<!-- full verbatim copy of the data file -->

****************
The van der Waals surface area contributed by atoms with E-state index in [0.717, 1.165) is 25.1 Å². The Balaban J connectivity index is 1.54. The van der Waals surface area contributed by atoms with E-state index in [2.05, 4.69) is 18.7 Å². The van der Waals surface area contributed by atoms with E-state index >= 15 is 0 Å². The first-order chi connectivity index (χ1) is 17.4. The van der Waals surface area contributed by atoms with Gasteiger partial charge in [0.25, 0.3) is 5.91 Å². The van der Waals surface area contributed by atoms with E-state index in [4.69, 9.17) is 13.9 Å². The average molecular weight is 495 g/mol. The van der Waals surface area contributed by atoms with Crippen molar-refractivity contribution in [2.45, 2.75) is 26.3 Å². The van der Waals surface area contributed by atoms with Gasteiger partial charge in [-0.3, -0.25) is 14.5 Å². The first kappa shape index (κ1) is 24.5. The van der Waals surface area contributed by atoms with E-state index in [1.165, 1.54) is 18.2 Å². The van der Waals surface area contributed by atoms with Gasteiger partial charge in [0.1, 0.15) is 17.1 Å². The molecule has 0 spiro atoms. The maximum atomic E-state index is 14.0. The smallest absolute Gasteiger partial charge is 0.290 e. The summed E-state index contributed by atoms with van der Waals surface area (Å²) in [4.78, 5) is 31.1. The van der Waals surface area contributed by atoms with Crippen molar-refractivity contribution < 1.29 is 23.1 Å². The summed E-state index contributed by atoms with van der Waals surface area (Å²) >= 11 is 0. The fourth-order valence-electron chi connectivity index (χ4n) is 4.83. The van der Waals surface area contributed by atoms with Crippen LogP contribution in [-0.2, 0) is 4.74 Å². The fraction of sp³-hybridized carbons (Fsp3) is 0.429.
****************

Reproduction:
The van der Waals surface area contributed by atoms with E-state index in [0.717, 1.165) is 25.1 Å². The Balaban J connectivity index is 1.54. The van der Waals surface area contributed by atoms with E-state index in [2.05, 4.69) is 18.7 Å². The van der Waals surface area contributed by atoms with E-state index >= 15 is 0 Å². The first-order chi connectivity index (χ1) is 17.4. The van der Waals surface area contributed by atoms with Gasteiger partial charge in [0.25, 0.3) is 5.91 Å². The van der Waals surface area contributed by atoms with E-state index in [4.69, 9.17) is 13.9 Å². The average molecular weight is 495 g/mol. The van der Waals surface area contributed by atoms with Crippen molar-refractivity contribution in [2.45, 2.75) is 26.3 Å². The van der Waals surface area contributed by atoms with Gasteiger partial charge in [-0.3, -0.25) is 14.5 Å². The first kappa shape index (κ1) is 24.5. The van der Waals surface area contributed by atoms with E-state index in [1.165, 1.54) is 18.2 Å². The van der Waals surface area contributed by atoms with Gasteiger partial charge in [0.1, 0.15) is 17.1 Å². The molecule has 0 spiro atoms. The maximum atomic E-state index is 14.0. The smallest absolute Gasteiger partial charge is 0.290 e. The summed E-state index contributed by atoms with van der Waals surface area (Å²) in [4.78, 5) is 31.1. The van der Waals surface area contributed by atoms with Crippen molar-refractivity contribution < 1.29 is 23.1 Å². The summed E-state index contributed by atoms with van der Waals surface area (Å²) >= 11 is 0. The fourth-order valence-electron chi connectivity index (χ4n) is 4.83. The van der Waals surface area contributed by atoms with Crippen LogP contribution in [-0.2, 0) is 4.74 Å². The fraction of sp³-hybridized carbons (Fsp3) is 0.429.